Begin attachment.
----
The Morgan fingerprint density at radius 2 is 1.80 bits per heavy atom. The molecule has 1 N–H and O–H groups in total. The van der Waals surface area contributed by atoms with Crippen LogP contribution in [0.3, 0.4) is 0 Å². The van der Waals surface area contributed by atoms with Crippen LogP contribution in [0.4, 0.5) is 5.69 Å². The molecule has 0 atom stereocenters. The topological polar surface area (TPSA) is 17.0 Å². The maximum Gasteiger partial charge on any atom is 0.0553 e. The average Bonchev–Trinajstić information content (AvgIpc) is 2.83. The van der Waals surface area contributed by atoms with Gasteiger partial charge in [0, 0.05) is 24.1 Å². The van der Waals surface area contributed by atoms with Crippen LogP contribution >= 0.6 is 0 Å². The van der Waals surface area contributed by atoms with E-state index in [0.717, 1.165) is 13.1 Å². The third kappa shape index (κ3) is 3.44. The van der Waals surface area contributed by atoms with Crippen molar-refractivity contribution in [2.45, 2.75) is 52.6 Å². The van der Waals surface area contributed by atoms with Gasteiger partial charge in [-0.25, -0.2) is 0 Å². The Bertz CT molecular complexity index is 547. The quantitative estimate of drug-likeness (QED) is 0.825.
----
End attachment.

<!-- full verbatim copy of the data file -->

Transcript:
The Morgan fingerprint density at radius 2 is 1.80 bits per heavy atom. The molecule has 1 N–H and O–H groups in total. The van der Waals surface area contributed by atoms with Crippen LogP contribution in [0.3, 0.4) is 0 Å². The van der Waals surface area contributed by atoms with Crippen LogP contribution in [0.4, 0.5) is 5.69 Å². The molecule has 0 atom stereocenters. The topological polar surface area (TPSA) is 17.0 Å². The maximum Gasteiger partial charge on any atom is 0.0553 e. The average Bonchev–Trinajstić information content (AvgIpc) is 2.83. The van der Waals surface area contributed by atoms with Gasteiger partial charge in [0, 0.05) is 24.1 Å². The van der Waals surface area contributed by atoms with Crippen LogP contribution >= 0.6 is 0 Å². The van der Waals surface area contributed by atoms with E-state index in [0.717, 1.165) is 13.1 Å². The third kappa shape index (κ3) is 3.44. The van der Waals surface area contributed by atoms with Crippen molar-refractivity contribution in [2.45, 2.75) is 52.6 Å². The van der Waals surface area contributed by atoms with Gasteiger partial charge in [-0.25, -0.2) is 0 Å². The Bertz CT molecular complexity index is 547. The quantitative estimate of drug-likeness (QED) is 0.825.